Love might infuse some destabilising democracy into a feudal and fossilised society. When the poet Baz Bahadur fell in love with his Hindu queen Rani Roopmati, he wasn’t thinking of the dictates of his religion.
Love transcends politics and leads a pracharak and a sanyasin into the jaws of media gossip and public scandal when there should be no reason for either. Why should Uma Bharati and Govindacharya or for that matter anyone else apologise? Why should they bow and cringe to the geriatric Powers That Be and balk at the mention of the word "love"? Because they stand to lose their so-called public morality. They could lose their usp. They could lose the sanction of tradition and the blessings of the parivar. They could lose their popular legitimacy, their "sacred" leadership status, even their political careers.
The one emotion that the Bhakti saints strove for, the one emotion that Mirabai and Kabir sang for, the one emotion that infused the whirlings of the Sufis and the chants of Krishna Chaitanya, is to be rigidly denied to two people who were brave enough to challenge a coldly cruel tradition. And for such a challenge, he must be sent into exile and she must be imprisoned in her sanyasin’s robes. Such hypocrisy!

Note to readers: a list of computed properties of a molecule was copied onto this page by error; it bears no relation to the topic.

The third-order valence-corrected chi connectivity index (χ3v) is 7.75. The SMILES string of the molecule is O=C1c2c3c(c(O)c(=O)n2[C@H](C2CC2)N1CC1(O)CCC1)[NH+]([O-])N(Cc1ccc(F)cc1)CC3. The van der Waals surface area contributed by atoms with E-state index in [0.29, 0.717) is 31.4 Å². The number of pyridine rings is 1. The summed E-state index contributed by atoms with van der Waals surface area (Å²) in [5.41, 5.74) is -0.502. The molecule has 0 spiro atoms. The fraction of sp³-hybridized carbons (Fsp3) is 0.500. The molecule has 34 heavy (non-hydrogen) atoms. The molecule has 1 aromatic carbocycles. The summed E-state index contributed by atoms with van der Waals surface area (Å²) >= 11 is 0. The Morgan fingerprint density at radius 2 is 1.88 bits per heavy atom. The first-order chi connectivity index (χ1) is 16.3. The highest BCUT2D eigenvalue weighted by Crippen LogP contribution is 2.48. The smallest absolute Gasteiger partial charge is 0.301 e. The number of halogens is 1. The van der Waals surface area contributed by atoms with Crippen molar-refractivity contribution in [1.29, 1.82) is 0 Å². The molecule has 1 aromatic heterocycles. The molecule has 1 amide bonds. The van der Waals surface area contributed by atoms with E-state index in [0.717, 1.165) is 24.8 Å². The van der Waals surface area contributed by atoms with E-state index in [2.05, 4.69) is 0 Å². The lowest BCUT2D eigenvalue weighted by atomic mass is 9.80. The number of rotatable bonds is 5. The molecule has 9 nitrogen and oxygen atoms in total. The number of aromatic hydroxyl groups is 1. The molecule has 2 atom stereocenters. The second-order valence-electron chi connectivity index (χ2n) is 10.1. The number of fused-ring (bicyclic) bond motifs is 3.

Yet love is rampaging through Bharat. Former prime ministers have written novels about it. Defence ministers might one day write a novel about it or at the least a short story. Prime ministers might one day write an epic poem on a life-long dream of love.
King Dushyant fell in love with Shakuntala even though she was a poor hermit’s daughter. In Silappadikaram, Kannagi loved Kovalan even though he betrayed her. When Cupid lurks in every tehsil and every taluka, St Valentine is not so "foreign" after all.